More on topic..
The only submarine landslide down a canyons system caught in the act of a flush wave and the results studied:
"The tsunami following the 2016 Kaikoura earthquake was relatively small but it was still the most significant event in around 50 years. Being onsite at the time and in the following months, we were able to document changes to the seabed and it has revealed some exciting science,” Dr Mountjoy said.

“In January 2017, we surveyed down to 2000m and discovered that large areas of the Kaikoura Canyon have drastically changed. Sediment has been transported from the Kaikoura canyon at least 300km north to the deep ocean floor offshore Wairarapa. The earthquake shook loose a huge amount of mud from the canyon rim that then flowed down into the canyon channel. As it accelerated downslope, this material appears to have eroded deeply into the canyon floor and ignited into a critical condition we call ‘autosuspension’. Amazingly, in this condition, sediment can flow indefinitely across the ocean floor. We know the deep sea Hikurangi Channel is 1500km long and this flow may have travelled the full length of it. No one has ever directly observed this process before – it is an amazing opportunity.”
This relatively small event moved "well over 850 million tons" of subglacial debris from the south zelandian ice sheet collapse over 10ky bp down a two to five km wide canyon carving 20 to 50m extra depth in the bedrock channel.
Zelandia is very simular to Greenland after deglaciation, and this is probably the smallest of three primary submarine  canyons. All carved by Jökulhlaup as can be see bursting on a daily basis on worldview from Greenland.
As this one was triggered by a paltry few thousands tons of river sediment shaken off the top of shelf above canyon head, I cannot imagine this not being an ongoing process in the arctic daily, and larger, at present.
Deserves Its own thread too. But for those interested:

Note the rubble sizes transported in hypersuspension hundreds of km, and the many canyon systems visible on bathometry that is much higher resolution than any publicly available for the arctic. Kaikoura is noticably not the originator of this canyon system, but pegasus off the previously ice covered submerged land to the southeast where perhaps six major outbursts channels can be seen from previous deglaciations.
Greenland Zelandia and west Antarctica are very simular continents, in different geologic periods due to current latitude and climate.
Click on bottom two files for before/ after shelf image of initiating landslide and animated zoom in on the 2500km extention of the glacial rubble carved channel out to the Louisville seamount chain.

Arctic sea ice / Re: MOSAiC news
« on: August 09, 2020, 04:32:51 AM »
I'm sorry, I should have been cleared, I ment the downstream flows down the underwater river canyons can be ninety percent rock, meaning everything from loess to large boulders, and Organic matter, etc. Some call them submarine lahars. Outbursts megafloods are called that because they peak at over a million tons per second.
Haven't heard of anyone getting published on what solids content the flows through the underground lakes and their connections contain, but Its quite visible them emerging from all the NE Greenland glaciers in recent weeks just on worldviews images. Often theres huge outflows and then sometimes  backsurges in the floes on the surface of the deep fiords, as the whole pulse goes through at the bottom. You can see sediment discolouring bursts at the calving  front up to fifty km wide sometimes but the big flow is shooting north from under the rapidly disintegrating ice shelf, with the fragments being whisked away by the entrained surface current. Theres a huge basin below sealevel plugged by those glaciers, and the hydraulic head on the basal lake system is the deep funnel lakes we see repeating in the same places an shapes for the last years over a km above.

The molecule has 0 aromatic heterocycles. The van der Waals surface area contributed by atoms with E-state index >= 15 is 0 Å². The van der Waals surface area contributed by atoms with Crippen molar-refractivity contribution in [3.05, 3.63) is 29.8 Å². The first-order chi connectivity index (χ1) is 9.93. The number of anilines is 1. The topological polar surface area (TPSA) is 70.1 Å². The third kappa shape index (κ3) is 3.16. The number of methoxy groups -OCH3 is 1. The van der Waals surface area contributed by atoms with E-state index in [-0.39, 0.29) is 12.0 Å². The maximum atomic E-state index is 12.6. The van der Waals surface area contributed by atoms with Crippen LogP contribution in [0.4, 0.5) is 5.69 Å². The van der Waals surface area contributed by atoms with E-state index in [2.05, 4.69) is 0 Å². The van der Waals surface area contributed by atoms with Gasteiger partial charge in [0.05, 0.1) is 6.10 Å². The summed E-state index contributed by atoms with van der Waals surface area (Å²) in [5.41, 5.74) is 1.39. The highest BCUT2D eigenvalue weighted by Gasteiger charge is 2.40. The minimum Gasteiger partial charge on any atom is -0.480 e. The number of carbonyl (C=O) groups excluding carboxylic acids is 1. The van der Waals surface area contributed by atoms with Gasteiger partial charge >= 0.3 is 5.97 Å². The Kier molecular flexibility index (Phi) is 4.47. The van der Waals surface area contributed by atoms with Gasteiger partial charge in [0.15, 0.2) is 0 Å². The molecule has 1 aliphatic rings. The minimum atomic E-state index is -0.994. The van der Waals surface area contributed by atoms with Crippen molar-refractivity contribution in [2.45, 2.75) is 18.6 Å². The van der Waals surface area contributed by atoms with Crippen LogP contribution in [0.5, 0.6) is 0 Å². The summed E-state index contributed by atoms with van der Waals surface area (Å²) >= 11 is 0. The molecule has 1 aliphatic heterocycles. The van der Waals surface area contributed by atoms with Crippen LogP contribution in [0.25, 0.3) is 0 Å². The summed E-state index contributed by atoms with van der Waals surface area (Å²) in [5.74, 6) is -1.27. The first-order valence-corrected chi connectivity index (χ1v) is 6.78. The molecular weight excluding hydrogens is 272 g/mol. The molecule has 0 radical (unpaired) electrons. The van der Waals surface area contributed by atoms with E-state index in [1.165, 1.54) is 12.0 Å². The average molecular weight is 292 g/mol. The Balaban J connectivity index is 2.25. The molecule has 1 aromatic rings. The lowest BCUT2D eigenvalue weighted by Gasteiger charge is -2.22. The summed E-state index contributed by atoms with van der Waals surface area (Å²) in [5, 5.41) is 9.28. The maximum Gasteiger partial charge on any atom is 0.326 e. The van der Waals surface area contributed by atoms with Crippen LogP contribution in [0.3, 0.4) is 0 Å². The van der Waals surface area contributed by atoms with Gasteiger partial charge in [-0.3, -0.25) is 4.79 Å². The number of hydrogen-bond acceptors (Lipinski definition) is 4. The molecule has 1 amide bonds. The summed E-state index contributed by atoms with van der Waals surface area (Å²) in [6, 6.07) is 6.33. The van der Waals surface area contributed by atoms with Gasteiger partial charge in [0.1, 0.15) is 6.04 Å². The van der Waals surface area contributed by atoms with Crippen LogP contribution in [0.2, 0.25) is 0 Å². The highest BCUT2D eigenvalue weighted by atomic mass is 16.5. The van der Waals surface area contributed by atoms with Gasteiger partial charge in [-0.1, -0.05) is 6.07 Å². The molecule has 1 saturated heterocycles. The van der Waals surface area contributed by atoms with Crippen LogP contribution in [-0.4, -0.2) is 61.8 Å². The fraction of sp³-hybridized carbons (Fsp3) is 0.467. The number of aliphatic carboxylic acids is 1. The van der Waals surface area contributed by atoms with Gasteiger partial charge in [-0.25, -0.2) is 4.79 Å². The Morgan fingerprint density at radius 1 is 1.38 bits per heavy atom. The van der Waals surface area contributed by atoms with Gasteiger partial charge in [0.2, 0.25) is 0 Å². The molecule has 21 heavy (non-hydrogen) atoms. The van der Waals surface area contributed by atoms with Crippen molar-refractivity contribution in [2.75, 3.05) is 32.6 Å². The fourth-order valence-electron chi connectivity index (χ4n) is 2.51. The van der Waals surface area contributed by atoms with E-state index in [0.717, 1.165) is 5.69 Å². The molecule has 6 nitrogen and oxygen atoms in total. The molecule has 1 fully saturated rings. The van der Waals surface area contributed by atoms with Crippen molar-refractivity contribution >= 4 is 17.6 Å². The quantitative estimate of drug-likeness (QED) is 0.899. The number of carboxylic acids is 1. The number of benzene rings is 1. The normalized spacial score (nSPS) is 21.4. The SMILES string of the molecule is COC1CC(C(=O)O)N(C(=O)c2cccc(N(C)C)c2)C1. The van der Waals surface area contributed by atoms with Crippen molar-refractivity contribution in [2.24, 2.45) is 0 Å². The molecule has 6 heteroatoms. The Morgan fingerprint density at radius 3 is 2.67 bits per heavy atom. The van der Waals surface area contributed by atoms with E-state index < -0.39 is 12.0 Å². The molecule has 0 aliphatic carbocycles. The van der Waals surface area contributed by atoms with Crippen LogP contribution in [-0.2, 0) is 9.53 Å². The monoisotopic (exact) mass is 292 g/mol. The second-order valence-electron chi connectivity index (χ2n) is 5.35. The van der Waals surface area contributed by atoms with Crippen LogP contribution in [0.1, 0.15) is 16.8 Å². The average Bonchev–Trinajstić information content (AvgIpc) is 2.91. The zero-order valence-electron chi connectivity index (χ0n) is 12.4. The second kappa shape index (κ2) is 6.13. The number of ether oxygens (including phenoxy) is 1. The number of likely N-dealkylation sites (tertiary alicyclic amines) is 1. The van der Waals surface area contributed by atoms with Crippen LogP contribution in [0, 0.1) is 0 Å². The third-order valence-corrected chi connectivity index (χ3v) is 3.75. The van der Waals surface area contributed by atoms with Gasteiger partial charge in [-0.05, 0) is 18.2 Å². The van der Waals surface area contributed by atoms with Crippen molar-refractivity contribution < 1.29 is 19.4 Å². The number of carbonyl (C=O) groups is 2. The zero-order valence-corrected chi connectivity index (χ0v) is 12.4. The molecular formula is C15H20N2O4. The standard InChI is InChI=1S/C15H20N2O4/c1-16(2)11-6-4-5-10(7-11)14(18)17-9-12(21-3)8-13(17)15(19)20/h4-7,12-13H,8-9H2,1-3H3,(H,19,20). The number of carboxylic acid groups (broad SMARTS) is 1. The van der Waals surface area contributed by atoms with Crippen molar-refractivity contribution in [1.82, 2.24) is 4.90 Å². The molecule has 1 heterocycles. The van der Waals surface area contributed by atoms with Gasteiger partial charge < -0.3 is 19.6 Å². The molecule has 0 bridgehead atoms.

Both theses and the big Siberian rivers with flood surges send pulses down the submarine canyons to the deep basins. Which in the Arctic are very much very poorly understood because they are thousands of different bodys of suffering salinities temperatures, dissolved mineral,
organic and fine suspended solids that mix poorly.
The comment about rock melting, this does happen under icestreams, so you'd get superheated steam along with the water expelled into the drainage system, before the runaway rate of melt causes a crash sudden quench and the base flash freezes to the bedrock again. Antarctic ice streams have been documented as pulsing forward at the base up to 100m at several meters per second in this fashion. Don't think Its known if this in sustained fashion occurs in these high speed glacier collapses elsewhere. But if either of these big ones, or the humbolt could that it would be dramatic, uncorking the whole pressurised interior lake system.
The bad news is the anoxic freshwater seeping out of those silt lahars in the deep basin has replaced the downwelling oxygen brine chimneys from lost Ice Shelves and multiyear ice keel that all those scientists were screaming about the direness would result from this loss ten or more years ago.

Arctic sea ice / Re: MOSAiC news
« on: August 06, 2020, 09:13:17 PM »
Polarsterns been sampling that eddy for precisely that reason. This looks like well over 20 gigatons of subglacial outbursts in the NW alone in the last few weeks. Not only are they heavy with up to 90% rock, capable of carving canyons over 1000 km out into deep ocean basins, but the surging of fast glaciers can melt the bedrock at 1500 C plus, so they can be very warm indeed.